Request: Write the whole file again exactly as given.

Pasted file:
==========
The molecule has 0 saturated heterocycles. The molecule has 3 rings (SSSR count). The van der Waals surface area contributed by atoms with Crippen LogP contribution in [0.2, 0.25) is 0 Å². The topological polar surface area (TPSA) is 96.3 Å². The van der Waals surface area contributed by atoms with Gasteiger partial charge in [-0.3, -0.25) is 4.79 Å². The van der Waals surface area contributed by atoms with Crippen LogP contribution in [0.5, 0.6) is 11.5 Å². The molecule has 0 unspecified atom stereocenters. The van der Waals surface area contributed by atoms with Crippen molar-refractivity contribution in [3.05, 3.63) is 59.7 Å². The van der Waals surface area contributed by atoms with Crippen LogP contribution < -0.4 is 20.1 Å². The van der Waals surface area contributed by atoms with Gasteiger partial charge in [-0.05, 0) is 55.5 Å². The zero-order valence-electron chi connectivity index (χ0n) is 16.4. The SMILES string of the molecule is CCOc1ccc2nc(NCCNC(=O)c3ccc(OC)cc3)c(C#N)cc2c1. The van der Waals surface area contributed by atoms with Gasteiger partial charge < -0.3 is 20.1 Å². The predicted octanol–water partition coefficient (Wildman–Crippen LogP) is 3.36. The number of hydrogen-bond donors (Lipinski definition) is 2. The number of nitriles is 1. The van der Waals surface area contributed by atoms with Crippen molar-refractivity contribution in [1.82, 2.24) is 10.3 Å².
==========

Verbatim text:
The molecule has 0 saturated heterocycles. The molecule has 3 rings (SSSR count). The van der Waals surface area contributed by atoms with Crippen LogP contribution in [0.2, 0.25) is 0 Å². The topological polar surface area (TPSA) is 96.3 Å². The van der Waals surface area contributed by atoms with Gasteiger partial charge in [-0.3, -0.25) is 4.79 Å². The van der Waals surface area contributed by atoms with Crippen LogP contribution in [0.5, 0.6) is 11.5 Å². The molecule has 0 unspecified atom stereocenters. The van der Waals surface area contributed by atoms with Crippen molar-refractivity contribution in [3.05, 3.63) is 59.7 Å². The van der Waals surface area contributed by atoms with Crippen LogP contribution < -0.4 is 20.1 Å². The van der Waals surface area contributed by atoms with Gasteiger partial charge in [-0.05, 0) is 55.5 Å². The zero-order valence-electron chi connectivity index (χ0n) is 16.4. The SMILES string of the molecule is CCOc1ccc2nc(NCCNC(=O)c3ccc(OC)cc3)c(C#N)cc2c1. The van der Waals surface area contributed by atoms with Gasteiger partial charge < -0.3 is 20.1 Å². The predicted octanol–water partition coefficient (Wildman–Crippen LogP) is 3.36. The number of hydrogen-bond donors (Lipinski definition) is 2. The number of nitriles is 1. The van der Waals surface area contributed by atoms with Crippen molar-refractivity contribution in [1.82, 2.24) is 10.3 Å².